Thucydides offers us a description of a city-state in crisis that is as poignant and powerful now, as it was in 430 B.C.
By Chris Mackie, Professor of Classics, La Trobe University
Thucydides’ account of the plague that struck Athens in 430 B.C. focuses on the social response, both of those who died and those who survived.
The coronavirus is concentrating our minds on the fragility of human existence in the face of a deadly disease. Words like “epidemic” and “pandemic” (and “panic”!) have become part of our daily discourse.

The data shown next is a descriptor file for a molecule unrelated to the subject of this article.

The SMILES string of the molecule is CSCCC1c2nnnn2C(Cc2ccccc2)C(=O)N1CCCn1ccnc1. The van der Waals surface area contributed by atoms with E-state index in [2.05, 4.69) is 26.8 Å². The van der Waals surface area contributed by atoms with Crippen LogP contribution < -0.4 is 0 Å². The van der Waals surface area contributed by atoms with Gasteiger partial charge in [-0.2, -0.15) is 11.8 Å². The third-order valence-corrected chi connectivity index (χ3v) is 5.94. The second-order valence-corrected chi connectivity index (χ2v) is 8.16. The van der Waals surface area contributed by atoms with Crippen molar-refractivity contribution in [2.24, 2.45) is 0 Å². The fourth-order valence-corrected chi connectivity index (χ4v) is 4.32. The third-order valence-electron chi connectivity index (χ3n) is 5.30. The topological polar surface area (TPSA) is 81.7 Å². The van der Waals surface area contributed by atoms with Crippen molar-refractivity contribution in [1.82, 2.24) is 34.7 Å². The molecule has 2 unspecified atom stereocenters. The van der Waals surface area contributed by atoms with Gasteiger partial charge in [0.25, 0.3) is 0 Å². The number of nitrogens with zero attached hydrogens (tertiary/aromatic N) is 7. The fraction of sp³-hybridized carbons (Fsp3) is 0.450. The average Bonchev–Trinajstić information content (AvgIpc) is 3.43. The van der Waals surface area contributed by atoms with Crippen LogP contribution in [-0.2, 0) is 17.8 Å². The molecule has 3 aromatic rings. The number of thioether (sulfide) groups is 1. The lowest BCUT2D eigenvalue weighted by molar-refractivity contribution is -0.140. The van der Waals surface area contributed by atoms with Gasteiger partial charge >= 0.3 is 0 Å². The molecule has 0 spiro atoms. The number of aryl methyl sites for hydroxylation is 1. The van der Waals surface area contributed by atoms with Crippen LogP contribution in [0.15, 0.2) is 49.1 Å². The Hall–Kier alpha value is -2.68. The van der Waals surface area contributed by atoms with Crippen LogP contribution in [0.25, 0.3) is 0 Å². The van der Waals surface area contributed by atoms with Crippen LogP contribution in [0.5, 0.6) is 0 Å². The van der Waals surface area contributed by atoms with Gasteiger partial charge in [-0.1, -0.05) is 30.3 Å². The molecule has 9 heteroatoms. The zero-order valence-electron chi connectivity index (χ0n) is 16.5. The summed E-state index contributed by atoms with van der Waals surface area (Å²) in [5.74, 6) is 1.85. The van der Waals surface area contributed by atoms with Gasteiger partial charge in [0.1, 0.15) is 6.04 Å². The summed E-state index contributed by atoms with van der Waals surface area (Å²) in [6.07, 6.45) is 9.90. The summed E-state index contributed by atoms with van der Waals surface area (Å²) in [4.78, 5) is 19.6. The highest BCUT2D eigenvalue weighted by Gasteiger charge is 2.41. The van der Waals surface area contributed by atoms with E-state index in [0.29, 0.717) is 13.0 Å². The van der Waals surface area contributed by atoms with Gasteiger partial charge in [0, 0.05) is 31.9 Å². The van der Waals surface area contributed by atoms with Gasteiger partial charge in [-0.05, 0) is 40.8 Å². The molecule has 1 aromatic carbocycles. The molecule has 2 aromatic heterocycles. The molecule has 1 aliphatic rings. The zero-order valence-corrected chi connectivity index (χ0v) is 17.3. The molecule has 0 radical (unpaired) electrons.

These words are Greek in origin, and they point to the fact that the Greeks of antiquity thought a lot about disease, both in its purely medical sense, and as a metaphor for the broader conduct of human affairs. What the Greeks called the “plague” (loimos) features in some memorable passages in Greek literature.